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Simple perspective calculations used in rendering 3D points onto a 2D screen take the form of dividing the camera-relative coordinates by distance from camera and multiplying by a field-of-view parameter, as described here: http://en.wikipedia.org/wiki/Perspective_transform#Perspective_projection

So if I have a set of long horizontal parallel lines, like looking across a huge chess board, shouldn't the lines take on a slight curve on the 2D rendered output, since the lines are closer to the camera in the middle than at the ends?

I don't see this happening in real 3D rendering so I wondered if I have a mistake in my math, or if it's simply the case that the effect is so small it's not noticed?

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I think you should make the first paragraph in the question more explicit. As it stands I can't make any sense of it, since it seems to be a prescription for scaling three-dimensional coordinates, which leads again to three-dimensional coordinates, whereas the result of calculations for rendering three-dimensional objects in two dimensions would have to be two-dimensional coordinates? –  joriki Apr 5 '12 at 11:29
    
Sorry I'm probably using specialized terminology from the field of 3D computer graphics. See en.wikipedia.org/wiki/… I've edited slightly. –  John Apr 5 '12 at 11:40
    
Your image of a chess board, where the lines are wider apart in the middle: that is not perspective projection. Perhaps it is a "fish-eye" image. en.wikipedia.org/wiki/Fisheye_lens –  GEdgar Apr 5 '12 at 12:14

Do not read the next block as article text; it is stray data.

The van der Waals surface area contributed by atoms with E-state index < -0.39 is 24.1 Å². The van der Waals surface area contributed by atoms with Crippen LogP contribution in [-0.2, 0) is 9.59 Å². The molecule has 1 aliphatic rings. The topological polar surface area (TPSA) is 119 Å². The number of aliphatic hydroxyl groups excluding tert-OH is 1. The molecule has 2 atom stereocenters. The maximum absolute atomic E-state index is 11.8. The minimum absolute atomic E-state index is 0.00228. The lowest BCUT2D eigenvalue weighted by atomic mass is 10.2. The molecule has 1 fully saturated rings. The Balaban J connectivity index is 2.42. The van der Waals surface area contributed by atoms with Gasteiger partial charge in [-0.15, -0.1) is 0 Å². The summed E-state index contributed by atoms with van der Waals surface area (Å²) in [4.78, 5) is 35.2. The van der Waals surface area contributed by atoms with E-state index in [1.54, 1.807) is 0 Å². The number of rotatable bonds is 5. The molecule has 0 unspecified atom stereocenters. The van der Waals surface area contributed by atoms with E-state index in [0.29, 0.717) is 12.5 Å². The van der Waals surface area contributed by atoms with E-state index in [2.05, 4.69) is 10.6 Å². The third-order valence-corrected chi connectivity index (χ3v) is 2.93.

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Your interpretation of the math is slightly off. In perspective projection, you divide the camera-relative $x$- and $y$-coordinates by the camera-relative $z$-coordinate, not by the full distance $\sqrt{x^2+y^2+z^2}$. This has the nice property that all straight lines in 3D project to straight lines in the image plane. If you are looking directly at a chessboard, for example, everything has the same $z$-coordinate, and so all the lines still appear as straight and parallel.

There are other ways to project a 3D scene onto the 2D image plane, and in some of them, straight lines do curve. But the standard perspective projection is the one most commonly used in 3D graphics, and one reason for that is precisely that it preserves straight lines. So if you want to render a polygon floating somewhere in 3-space, you don't have to draw some weird curvy thing, you just project its vertices and connect them with straight line segments.

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Perfect, thankyou. –  John Apr 5 '12 at 11:55
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